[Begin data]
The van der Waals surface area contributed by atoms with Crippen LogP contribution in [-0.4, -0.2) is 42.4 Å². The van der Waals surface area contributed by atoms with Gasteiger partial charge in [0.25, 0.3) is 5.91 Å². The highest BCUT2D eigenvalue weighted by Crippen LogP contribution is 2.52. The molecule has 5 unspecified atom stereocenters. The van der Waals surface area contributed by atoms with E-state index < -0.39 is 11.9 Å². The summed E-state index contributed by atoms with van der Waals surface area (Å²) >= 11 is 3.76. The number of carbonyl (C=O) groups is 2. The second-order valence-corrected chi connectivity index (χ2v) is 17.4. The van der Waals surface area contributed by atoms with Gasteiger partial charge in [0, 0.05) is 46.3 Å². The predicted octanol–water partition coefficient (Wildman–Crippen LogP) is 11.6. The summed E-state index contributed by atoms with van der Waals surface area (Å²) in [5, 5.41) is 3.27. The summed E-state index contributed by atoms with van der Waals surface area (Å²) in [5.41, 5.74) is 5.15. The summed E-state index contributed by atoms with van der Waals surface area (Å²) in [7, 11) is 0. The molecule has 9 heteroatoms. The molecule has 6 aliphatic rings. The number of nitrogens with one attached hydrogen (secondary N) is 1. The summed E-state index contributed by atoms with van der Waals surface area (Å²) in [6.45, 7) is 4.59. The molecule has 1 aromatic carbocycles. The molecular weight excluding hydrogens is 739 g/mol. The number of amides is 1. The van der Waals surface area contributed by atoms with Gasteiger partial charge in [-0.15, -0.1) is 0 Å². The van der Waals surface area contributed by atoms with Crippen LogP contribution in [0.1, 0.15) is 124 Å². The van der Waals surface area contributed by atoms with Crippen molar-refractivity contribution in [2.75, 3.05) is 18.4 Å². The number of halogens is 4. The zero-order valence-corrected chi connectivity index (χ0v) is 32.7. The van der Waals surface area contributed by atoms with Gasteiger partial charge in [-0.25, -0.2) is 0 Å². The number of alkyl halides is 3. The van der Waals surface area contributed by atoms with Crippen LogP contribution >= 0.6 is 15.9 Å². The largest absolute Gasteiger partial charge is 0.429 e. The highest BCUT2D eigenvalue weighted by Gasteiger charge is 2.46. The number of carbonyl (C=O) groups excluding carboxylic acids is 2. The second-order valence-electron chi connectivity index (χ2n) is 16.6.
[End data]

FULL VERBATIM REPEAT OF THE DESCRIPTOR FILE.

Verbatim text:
The van der Waals surface area contributed by atoms with Crippen LogP contribution in [-0.4, -0.2) is 42.4 Å². The van der Waals surface area contributed by atoms with Gasteiger partial charge in [0.25, 0.3) is 5.91 Å². The highest BCUT2D eigenvalue weighted by Crippen LogP contribution is 2.52. The molecule has 5 unspecified atom stereocenters. The van der Waals surface area contributed by atoms with E-state index < -0.39 is 11.9 Å². The summed E-state index contributed by atoms with van der Waals surface area (Å²) >= 11 is 3.76. The number of carbonyl (C=O) groups is 2. The second-order valence-corrected chi connectivity index (χ2v) is 17.4. The van der Waals surface area contributed by atoms with Gasteiger partial charge in [0, 0.05) is 46.3 Å². The predicted octanol–water partition coefficient (Wildman–Crippen LogP) is 11.6. The summed E-state index contributed by atoms with van der Waals surface area (Å²) in [5, 5.41) is 3.27. The summed E-state index contributed by atoms with van der Waals surface area (Å²) in [5.41, 5.74) is 5.15. The summed E-state index contributed by atoms with van der Waals surface area (Å²) in [7, 11) is 0. The molecule has 9 heteroatoms. The molecule has 6 aliphatic rings. The number of nitrogens with one attached hydrogen (secondary N) is 1. The summed E-state index contributed by atoms with van der Waals surface area (Å²) in [6.45, 7) is 4.59. The molecule has 1 aromatic carbocycles. The molecular weight excluding hydrogens is 739 g/mol. The number of amides is 1. The van der Waals surface area contributed by atoms with Gasteiger partial charge in [-0.15, -0.1) is 0 Å². The van der Waals surface area contributed by atoms with Crippen LogP contribution in [0.1, 0.15) is 124 Å². The van der Waals surface area contributed by atoms with Crippen molar-refractivity contribution in [2.75, 3.05) is 18.4 Å². The number of halogens is 4. The zero-order valence-corrected chi connectivity index (χ0v) is 32.7. The van der Waals surface area contributed by atoms with Gasteiger partial charge in [-0.25, -0.2) is 0 Å². The number of alkyl halides is 3. The van der Waals surface area contributed by atoms with Crippen LogP contribution >= 0.6 is 15.9 Å². The largest absolute Gasteiger partial charge is 0.429 e. The highest BCUT2D eigenvalue weighted by Gasteiger charge is 2.46. The number of carbonyl (C=O) groups excluding carboxylic acids is 2. The second-order valence-electron chi connectivity index (χ2n) is 16.6.